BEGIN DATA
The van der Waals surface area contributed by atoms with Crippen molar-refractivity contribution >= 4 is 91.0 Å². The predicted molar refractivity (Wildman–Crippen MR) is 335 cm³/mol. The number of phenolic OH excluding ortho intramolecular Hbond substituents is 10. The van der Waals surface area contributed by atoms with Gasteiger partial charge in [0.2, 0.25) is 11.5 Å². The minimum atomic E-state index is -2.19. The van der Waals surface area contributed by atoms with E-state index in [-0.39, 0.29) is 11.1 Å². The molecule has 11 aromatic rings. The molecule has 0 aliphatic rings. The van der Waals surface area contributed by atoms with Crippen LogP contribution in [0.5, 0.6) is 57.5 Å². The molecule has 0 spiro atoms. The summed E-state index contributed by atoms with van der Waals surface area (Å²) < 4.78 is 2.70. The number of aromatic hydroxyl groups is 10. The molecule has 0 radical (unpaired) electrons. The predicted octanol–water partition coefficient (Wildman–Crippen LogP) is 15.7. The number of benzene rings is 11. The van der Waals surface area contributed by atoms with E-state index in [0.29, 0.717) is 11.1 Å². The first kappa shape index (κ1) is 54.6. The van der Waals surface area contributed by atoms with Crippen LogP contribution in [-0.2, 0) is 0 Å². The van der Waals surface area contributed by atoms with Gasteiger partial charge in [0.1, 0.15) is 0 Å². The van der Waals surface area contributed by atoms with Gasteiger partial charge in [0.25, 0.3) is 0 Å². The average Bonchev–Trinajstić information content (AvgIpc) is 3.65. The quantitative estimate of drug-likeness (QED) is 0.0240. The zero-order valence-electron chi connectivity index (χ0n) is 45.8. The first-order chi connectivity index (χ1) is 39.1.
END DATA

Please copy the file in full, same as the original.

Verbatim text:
The van der Waals surface area contributed by atoms with Crippen molar-refractivity contribution >= 4 is 91.0 Å². The predicted molar refractivity (Wildman–Crippen MR) is 335 cm³/mol. The number of phenolic OH excluding ortho intramolecular Hbond substituents is 10. The van der Waals surface area contributed by atoms with Gasteiger partial charge in [0.2, 0.25) is 11.5 Å². The minimum atomic E-state index is -2.19. The van der Waals surface area contributed by atoms with E-state index in [-0.39, 0.29) is 11.1 Å². The molecule has 11 aromatic rings. The molecule has 0 aliphatic rings. The van der Waals surface area contributed by atoms with Crippen LogP contribution in [0.5, 0.6) is 57.5 Å². The molecule has 0 spiro atoms. The summed E-state index contributed by atoms with van der Waals surface area (Å²) < 4.78 is 2.70. The number of aromatic hydroxyl groups is 10. The molecule has 0 radical (unpaired) electrons. The predicted octanol–water partition coefficient (Wildman–Crippen LogP) is 15.7. The number of benzene rings is 11. The van der Waals surface area contributed by atoms with E-state index in [0.29, 0.717) is 11.1 Å². The first kappa shape index (κ1) is 54.6. The van der Waals surface area contributed by atoms with Crippen LogP contribution in [-0.2, 0) is 0 Å². The van der Waals surface area contributed by atoms with Gasteiger partial charge in [0.1, 0.15) is 0 Å². The van der Waals surface area contributed by atoms with Gasteiger partial charge in [0.25, 0.3) is 0 Å². The average Bonchev–Trinajstić information content (AvgIpc) is 3.65. The quantitative estimate of drug-likeness (QED) is 0.0240. The zero-order valence-electron chi connectivity index (χ0n) is 45.8. The first-order chi connectivity index (χ1) is 39.1.